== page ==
The Ruppert Family

Tucked within the patchwork quilt of the Norfolk region of Ontario, surrounded by horticultural crops and orchards, sits the Ruppert farm. The landscape has evolved a lot over the years, and the operation – owned and managed by Scott Ruppert – is no different. In fact, Scott still remembers those days vividly. “My parents have always farmed in this area,” says Scott. “They grew tobacco, and some corn on the side.”

Today, tobacco crops have lost favour and been replaced by a diverse blend of small crops, nurseries, and larger-scale operations like the Rupperts’. The area is practically characterized by the willingness of the farmers in the area to try new things – sometimes out of curiosity, and sometimes out of necessity. Scott is familiar with both sides of that coin. “I went to school for mechanical engineering and worked off-farm for 14 years. You get a different perspective when you go off to work in a new field.” Scott explains. “Then when my wife and I started having kids, we had to make a change.”


For the Rupperts, transitioning from working day jobs and shift work into farming full time was a big leap, followed by a marathon, to get the 1200-acre farm to where it is today. “We started off with no bins, and my Dad and I shared a combine,” Scott says.

That was 14 years ago. Since then, Scott’s background in mechanical engineering has served him well. These days, his son Bryce is studying Ag Science at the University of Guelph. Scott is proud to see Bryce taking advantage of higher education while becoming the fourth generation to carry on the farm.

Together, they’ve experimented and analyzed their way through various products and management techniques, and as a result the farm has grown rapidly over the past decade and a half. “We’re getting pretty streamlined now where we don’t need to get re-sold on things,” adds Scott. “We just know.”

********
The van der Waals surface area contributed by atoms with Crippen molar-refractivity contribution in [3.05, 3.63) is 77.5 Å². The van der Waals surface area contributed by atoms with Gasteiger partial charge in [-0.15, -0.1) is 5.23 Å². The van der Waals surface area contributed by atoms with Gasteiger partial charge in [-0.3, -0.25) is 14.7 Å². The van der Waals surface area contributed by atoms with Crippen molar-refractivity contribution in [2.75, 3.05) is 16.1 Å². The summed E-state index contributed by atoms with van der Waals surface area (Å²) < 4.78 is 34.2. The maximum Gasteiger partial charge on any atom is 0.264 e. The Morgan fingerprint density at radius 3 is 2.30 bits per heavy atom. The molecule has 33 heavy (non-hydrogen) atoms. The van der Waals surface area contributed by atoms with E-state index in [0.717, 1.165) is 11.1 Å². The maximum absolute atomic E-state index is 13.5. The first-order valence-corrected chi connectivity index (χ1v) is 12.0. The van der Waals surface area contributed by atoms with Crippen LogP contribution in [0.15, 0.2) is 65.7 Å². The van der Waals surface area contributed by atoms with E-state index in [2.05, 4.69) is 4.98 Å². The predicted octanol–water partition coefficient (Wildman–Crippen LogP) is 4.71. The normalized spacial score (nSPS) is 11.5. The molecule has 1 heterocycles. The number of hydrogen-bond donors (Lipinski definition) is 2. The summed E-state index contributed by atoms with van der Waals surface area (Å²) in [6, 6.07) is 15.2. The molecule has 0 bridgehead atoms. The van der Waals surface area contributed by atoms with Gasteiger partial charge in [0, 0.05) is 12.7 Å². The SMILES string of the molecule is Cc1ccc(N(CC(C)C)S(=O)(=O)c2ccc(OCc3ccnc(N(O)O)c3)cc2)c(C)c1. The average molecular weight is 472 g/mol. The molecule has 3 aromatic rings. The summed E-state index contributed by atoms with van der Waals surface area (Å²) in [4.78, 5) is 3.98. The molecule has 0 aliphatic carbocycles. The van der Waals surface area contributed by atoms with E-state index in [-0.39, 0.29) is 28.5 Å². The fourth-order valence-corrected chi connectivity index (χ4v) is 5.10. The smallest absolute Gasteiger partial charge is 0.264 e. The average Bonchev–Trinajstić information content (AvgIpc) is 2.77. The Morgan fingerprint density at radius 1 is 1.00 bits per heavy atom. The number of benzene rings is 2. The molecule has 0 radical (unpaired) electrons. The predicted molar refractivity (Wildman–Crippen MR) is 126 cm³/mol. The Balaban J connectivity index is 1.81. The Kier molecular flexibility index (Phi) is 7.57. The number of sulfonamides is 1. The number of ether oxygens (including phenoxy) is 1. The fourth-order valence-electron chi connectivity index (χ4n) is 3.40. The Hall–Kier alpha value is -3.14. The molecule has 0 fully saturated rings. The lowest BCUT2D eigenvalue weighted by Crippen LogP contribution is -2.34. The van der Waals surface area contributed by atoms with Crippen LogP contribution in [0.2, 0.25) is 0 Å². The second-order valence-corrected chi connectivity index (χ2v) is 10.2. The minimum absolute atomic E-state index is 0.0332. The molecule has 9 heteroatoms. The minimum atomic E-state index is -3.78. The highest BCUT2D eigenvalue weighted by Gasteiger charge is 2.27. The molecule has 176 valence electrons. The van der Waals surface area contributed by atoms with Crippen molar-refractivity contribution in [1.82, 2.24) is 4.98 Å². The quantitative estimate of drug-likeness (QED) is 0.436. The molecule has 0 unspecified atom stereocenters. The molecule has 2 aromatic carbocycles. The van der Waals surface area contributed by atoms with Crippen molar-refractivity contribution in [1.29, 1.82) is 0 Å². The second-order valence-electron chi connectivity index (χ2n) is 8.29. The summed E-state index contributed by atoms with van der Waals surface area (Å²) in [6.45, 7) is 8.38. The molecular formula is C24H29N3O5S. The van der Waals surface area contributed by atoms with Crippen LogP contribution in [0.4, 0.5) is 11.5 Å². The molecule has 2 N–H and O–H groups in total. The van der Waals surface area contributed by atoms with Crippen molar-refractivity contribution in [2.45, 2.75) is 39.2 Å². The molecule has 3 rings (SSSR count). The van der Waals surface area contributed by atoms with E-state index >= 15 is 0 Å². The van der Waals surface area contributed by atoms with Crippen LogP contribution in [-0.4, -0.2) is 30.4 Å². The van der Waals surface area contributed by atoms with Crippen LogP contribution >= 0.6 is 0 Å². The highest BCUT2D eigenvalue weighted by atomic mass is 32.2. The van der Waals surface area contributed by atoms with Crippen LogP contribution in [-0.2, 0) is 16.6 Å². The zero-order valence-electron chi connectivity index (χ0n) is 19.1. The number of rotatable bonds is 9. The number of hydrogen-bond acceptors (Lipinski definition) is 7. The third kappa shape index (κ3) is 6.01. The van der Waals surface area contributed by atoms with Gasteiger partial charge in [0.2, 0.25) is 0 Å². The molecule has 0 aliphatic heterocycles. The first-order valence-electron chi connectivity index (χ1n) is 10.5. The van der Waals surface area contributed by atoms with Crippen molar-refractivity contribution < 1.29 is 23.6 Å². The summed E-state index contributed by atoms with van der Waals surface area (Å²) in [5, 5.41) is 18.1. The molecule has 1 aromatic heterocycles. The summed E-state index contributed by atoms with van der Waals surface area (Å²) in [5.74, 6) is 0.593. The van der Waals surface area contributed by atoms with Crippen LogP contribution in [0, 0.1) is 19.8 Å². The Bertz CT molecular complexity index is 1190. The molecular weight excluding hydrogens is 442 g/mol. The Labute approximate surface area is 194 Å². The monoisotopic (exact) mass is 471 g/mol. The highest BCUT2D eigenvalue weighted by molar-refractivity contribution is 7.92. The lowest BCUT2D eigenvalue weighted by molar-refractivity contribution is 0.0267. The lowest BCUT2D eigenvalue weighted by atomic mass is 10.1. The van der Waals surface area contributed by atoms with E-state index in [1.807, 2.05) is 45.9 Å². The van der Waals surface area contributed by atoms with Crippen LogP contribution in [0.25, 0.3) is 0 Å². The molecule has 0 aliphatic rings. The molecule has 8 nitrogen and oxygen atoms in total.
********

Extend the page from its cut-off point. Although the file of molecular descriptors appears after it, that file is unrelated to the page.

That includes the corn hybrids and soybean varieties in his fields. When Scott’s dad was still farming, he grew DEKALB® corn because he knew the dealer.

For Scott, that may be a factor, but it all comes back to the plots. “We like DKC59-50RIB corn for sands and tougher soils, we tried a bag and noticed a huge difference,” says Scott. “Sometimes I step out of the combine to walk the knolls, and you can tell the difference in plant health down to the row.”

In fact, when Scott and his family grow corn, they noticed they get their best results with DEKALB® Disease Shield™ corn hybrids, such as DKC50-26RIB. DKC55-05RIB and DKC52-84RIB are also staples in the Rupperts' corn fields. A lot of this has to do with Scott’s meticulously planned irrigation strategy. “We have learned that irrigation is the key in Norfolk with the sand, but we also get the heat. It’s about keeping these plants alive,” Scott says. “We’ve experimented with pivot irrigation and pushing maturity levels and pushing population to see what kind of maximum yields we could get. It’s exciting.”

Darryl Whittington, Scott’s DEKALB® Agronomist, can attest to that. Having worked with Scott over the years, helping Scott manage his many test plots in addition to his 45-acre “experiment field”, the two of them are great complements to the other’s skill set. Darryl has the agronomic wisdom, while Scott has the engineering chops and open mind to try new things season after season. “We learned a few years ago that plant health and stalk strength is getting a lot more important,” says Darryl. “He can teach me about as much as I can teach him.”

The feeling is mutual. “He looks at our best interests,” Scott says about Darryl. “When he says, ‘you really gotta try this’, that means something to us, and we’ll try it.”

In fact, with so many experiments and trials going on at the Rupperts’ operation, there may only be one thing left on the farm that hasn’t changed over all these years – Scott’s gratitude to be back on the farm. “I knew I was going to come back sometime,” he says with a smile. “The question was just, ‘when?’”

We thank the Rupperts for choosing DEKALB® brand seed for their farm and wish their family a safe and successful harvest this year and for many years to come. Check out the results of the Rupperts' corn trial and other farm-managed Market Development trials on this fall.

If you're interested in growing DEKALB this growing season​…

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